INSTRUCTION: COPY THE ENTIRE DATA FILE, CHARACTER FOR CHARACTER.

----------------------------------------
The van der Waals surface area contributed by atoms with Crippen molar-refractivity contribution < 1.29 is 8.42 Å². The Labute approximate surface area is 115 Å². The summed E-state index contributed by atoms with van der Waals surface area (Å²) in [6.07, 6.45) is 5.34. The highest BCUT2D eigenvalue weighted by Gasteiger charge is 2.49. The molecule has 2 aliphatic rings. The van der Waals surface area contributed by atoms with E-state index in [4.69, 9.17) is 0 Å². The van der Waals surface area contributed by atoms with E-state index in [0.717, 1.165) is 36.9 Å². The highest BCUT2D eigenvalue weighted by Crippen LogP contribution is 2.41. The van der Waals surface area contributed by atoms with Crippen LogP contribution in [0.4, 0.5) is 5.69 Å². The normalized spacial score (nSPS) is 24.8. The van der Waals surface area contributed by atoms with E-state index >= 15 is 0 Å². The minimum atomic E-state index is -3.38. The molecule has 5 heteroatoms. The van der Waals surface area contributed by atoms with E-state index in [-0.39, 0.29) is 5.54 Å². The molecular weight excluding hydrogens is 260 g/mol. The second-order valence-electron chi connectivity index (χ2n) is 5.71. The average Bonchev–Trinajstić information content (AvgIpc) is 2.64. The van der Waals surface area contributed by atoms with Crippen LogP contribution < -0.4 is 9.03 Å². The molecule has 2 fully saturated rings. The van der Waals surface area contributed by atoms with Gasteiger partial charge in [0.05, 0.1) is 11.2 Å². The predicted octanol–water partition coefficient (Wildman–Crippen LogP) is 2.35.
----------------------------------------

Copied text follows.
The van der Waals surface area contributed by atoms with Crippen molar-refractivity contribution < 1.29 is 8.42 Å². The Labute approximate surface area is 115 Å². The summed E-state index contributed by atoms with van der Waals surface area (Å²) in [6.07, 6.45) is 5.34. The highest BCUT2D eigenvalue weighted by Gasteiger charge is 2.49. The molecule has 2 aliphatic rings. The van der Waals surface area contributed by atoms with E-state index in [4.69, 9.17) is 0 Å². The van der Waals surface area contributed by atoms with E-state index in [0.717, 1.165) is 36.9 Å². The highest BCUT2D eigenvalue weighted by Crippen LogP contribution is 2.41. The van der Waals surface area contributed by atoms with Crippen LogP contribution in [0.4, 0.5) is 5.69 Å². The normalized spacial score (nSPS) is 24.8. The van der Waals surface area contributed by atoms with E-state index >= 15 is 0 Å². The minimum atomic E-state index is -3.38. The molecule has 5 heteroatoms. The van der Waals surface area contributed by atoms with E-state index in [-0.39, 0.29) is 5.54 Å². The molecular weight excluding hydrogens is 260 g/mol. The second-order valence-electron chi connectivity index (χ2n) is 5.71. The average Bonchev–Trinajstić information content (AvgIpc) is 2.64. The van der Waals surface area contributed by atoms with Crippen LogP contribution < -0.4 is 9.03 Å². The molecule has 2 fully saturated rings. The van der Waals surface area contributed by atoms with Gasteiger partial charge in [0.05, 0.1) is 11.2 Å². The predicted octanol–water partition coefficient (Wildman–Crippen LogP) is 2.35.